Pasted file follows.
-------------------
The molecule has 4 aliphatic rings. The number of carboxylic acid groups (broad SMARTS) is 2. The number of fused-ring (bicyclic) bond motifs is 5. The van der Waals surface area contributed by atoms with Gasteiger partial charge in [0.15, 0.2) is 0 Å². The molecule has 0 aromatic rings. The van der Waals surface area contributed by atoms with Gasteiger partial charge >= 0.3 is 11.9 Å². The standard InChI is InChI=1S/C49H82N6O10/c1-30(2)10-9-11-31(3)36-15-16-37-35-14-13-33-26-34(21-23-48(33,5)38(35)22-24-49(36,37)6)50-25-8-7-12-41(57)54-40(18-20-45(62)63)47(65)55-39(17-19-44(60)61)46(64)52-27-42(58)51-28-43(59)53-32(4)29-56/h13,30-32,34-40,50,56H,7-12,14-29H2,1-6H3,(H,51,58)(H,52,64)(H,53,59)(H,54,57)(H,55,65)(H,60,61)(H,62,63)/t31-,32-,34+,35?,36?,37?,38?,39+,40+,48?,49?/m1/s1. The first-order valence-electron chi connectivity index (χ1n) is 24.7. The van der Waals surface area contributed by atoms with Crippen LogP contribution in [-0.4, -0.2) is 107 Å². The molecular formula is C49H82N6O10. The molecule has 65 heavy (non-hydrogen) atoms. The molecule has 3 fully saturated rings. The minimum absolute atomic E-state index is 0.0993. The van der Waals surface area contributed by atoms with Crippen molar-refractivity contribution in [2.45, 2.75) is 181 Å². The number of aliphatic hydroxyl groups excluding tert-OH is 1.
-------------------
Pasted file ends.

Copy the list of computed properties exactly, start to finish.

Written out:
The molecule has 4 aliphatic rings. The number of carboxylic acid groups (broad SMARTS) is 2. The number of fused-ring (bicyclic) bond motifs is 5. The van der Waals surface area contributed by atoms with Gasteiger partial charge in [0.15, 0.2) is 0 Å². The molecule has 0 aromatic rings. The van der Waals surface area contributed by atoms with Gasteiger partial charge >= 0.3 is 11.9 Å². The standard InChI is InChI=1S/C49H82N6O10/c1-30(2)10-9-11-31(3)36-15-16-37-35-14-13-33-26-34(21-23-48(33,5)38(35)22-24-49(36,37)6)50-25-8-7-12-41(57)54-40(18-20-45(62)63)47(65)55-39(17-19-44(60)61)46(64)52-27-42(58)51-28-43(59)53-32(4)29-56/h13,30-32,34-40,50,56H,7-12,14-29H2,1-6H3,(H,51,58)(H,52,64)(H,53,59)(H,54,57)(H,55,65)(H,60,61)(H,62,63)/t31-,32-,34+,35?,36?,37?,38?,39+,40+,48?,49?/m1/s1. The first-order valence-electron chi connectivity index (χ1n) is 24.7. The van der Waals surface area contributed by atoms with Crippen LogP contribution in [-0.4, -0.2) is 107 Å². The molecular formula is C49H82N6O10. The molecule has 65 heavy (non-hydrogen) atoms. The molecule has 3 fully saturated rings. The minimum absolute atomic E-state index is 0.0993. The van der Waals surface area contributed by atoms with Crippen molar-refractivity contribution in [2.45, 2.75) is 181 Å². The number of aliphatic hydroxyl groups excluding tert-OH is 1.